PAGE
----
Jack London: Socialist Superman
London believed that one of the master keys to success was finding a “philosophy of life.” As a young man he first developed his own philosophical outlook by reading works by Darwin, Nietzsche, and Spencer. From his studies of these thinkers, London came to view the world in terms of biological evolution, and believed that despite the thin veneer of civilization, people were still driven by the same primal urges that had motivated their ancestors. Modern people, London believed, could still be stirred by the now faint “Call of the Wild.” Just like the dog Buck in that story, a man could sometimes sense the misty shadows of his primitive past reaching out to him, filling “him with a great unrest and strange desires,” causing him to “feel a vague, sweet gladness,” and bringing to him an awareness “of wild yearnings and stirrings for he knew not what.” And just like in that “other and dimly remembered world,” success was a matter of the survival of the fittest. The strongest and brightest, those with the most courage and fight, could become leaders of the pack – perfected, Nietzschean Supermen. Transforming himself into such a god-like figure would be the guiding aim of London’s life:
“To be a man was to write man in large capitals on my heart. To adventure like a man, and fight like a man and do a man’s work — these were things that reached right in and gripped hold of me as no other thing could. And I looked ahead into long vistas of a hazy interminable future in which, playing what I conceived to be a man’s game, I should continue to travel with unfailing health, without accidents, and with muscles ever vigorous…This future was interminable. I could only see myself raging through life without end. Lustfully roving and conquering by sheer superiority and strength.”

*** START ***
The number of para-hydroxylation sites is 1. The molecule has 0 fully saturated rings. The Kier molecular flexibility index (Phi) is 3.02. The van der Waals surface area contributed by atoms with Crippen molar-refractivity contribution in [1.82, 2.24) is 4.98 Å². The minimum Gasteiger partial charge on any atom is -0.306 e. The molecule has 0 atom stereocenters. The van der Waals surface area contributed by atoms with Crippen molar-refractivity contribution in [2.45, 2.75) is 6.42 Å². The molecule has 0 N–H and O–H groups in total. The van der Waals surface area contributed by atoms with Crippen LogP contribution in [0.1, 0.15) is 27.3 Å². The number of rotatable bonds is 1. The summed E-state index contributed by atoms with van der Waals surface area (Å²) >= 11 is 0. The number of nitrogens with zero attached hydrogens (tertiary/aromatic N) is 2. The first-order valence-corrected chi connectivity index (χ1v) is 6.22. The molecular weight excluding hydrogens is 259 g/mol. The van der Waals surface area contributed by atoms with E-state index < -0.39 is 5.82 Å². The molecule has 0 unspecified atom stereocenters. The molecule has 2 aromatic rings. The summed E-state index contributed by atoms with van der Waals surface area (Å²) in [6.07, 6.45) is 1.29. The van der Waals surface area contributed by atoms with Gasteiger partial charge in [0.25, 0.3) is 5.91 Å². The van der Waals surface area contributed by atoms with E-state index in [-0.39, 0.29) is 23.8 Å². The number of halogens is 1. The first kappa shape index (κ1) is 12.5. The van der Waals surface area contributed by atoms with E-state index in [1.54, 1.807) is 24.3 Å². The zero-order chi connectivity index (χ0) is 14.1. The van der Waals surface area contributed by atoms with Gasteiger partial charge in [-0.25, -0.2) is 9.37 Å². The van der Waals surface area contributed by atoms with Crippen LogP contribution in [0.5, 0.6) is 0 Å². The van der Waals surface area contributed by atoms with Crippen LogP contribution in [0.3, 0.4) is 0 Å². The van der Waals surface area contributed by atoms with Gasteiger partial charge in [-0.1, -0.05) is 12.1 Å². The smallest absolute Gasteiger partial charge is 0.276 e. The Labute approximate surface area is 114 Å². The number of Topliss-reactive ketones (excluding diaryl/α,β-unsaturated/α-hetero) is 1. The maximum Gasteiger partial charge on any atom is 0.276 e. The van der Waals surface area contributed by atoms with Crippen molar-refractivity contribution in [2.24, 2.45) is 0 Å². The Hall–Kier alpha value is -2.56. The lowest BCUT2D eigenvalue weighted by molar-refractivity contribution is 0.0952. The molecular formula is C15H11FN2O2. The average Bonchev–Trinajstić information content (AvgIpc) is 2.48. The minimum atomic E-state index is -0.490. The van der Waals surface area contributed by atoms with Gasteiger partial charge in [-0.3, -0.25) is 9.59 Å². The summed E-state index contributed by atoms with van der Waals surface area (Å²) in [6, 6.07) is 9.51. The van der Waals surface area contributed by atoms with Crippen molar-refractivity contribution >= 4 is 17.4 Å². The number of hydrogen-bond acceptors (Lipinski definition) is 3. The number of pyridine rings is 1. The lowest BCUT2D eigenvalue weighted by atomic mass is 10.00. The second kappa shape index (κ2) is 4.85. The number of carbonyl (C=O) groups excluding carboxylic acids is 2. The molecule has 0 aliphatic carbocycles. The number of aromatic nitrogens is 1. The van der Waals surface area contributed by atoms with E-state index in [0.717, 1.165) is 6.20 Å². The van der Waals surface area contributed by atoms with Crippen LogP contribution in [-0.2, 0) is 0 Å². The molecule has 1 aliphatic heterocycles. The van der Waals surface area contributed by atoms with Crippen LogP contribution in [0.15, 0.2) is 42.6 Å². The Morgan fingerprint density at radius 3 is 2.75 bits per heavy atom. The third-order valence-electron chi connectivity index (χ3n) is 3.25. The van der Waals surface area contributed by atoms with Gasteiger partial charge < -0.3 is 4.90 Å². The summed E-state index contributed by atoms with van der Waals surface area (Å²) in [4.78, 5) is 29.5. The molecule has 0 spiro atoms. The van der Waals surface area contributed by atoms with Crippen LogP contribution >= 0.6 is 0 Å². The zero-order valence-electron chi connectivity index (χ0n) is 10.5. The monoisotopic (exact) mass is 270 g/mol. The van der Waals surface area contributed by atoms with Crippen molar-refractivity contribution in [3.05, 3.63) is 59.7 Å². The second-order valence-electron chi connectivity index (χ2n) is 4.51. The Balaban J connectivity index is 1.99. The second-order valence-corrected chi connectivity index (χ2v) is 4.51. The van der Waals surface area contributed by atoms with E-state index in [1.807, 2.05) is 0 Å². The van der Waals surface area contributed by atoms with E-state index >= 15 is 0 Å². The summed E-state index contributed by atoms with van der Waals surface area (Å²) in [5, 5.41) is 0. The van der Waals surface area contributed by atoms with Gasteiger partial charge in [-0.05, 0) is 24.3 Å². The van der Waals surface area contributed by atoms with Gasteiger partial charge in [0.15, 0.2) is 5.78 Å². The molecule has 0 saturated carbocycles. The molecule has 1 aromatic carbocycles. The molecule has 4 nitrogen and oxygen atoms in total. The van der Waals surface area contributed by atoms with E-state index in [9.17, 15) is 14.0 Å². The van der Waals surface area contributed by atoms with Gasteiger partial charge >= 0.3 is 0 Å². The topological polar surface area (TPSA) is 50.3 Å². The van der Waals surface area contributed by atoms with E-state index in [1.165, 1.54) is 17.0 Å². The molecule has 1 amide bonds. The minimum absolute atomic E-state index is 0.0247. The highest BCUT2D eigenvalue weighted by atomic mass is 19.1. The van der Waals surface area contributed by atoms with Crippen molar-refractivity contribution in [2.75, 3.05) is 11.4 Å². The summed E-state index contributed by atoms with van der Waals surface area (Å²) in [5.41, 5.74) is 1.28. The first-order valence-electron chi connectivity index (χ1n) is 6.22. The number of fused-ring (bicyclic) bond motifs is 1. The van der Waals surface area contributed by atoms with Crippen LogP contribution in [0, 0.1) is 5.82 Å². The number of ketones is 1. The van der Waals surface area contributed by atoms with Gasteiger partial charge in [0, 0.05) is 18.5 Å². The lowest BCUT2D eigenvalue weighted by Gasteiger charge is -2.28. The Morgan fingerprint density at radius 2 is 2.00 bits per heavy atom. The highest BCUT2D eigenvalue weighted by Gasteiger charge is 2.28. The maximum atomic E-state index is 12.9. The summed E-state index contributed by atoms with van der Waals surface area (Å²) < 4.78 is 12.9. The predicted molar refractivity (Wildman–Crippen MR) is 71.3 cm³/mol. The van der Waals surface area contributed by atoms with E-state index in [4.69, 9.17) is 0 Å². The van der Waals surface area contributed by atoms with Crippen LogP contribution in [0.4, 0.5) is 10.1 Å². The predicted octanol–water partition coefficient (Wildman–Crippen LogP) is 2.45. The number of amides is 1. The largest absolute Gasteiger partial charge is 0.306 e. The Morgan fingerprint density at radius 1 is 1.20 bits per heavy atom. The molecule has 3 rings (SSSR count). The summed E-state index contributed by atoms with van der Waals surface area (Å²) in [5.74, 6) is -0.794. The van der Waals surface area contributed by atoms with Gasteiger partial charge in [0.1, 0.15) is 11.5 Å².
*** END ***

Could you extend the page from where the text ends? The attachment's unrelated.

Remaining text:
Forged in his youth, Jack’s primal, survival of the fittest philosophy would remain his core belief throughout his life. It was softened, but not supplanted, by his socialism. Before leaving to tramp across the country, his own grinding work experiences had convinced him the current system was unfair and inhumane. Out on the road, Jack saw men who had once been healthy and strong like he was, but who had been crippled by accident or illness. Unfit for labor, they had been tossed aside by society, and Jack realized that he too could suffer a similar fate – even doing the grueling factory work he despised might become impossible. From the seeds of this sobering observation grew London’s belief that all people deserved a fairer shake in life.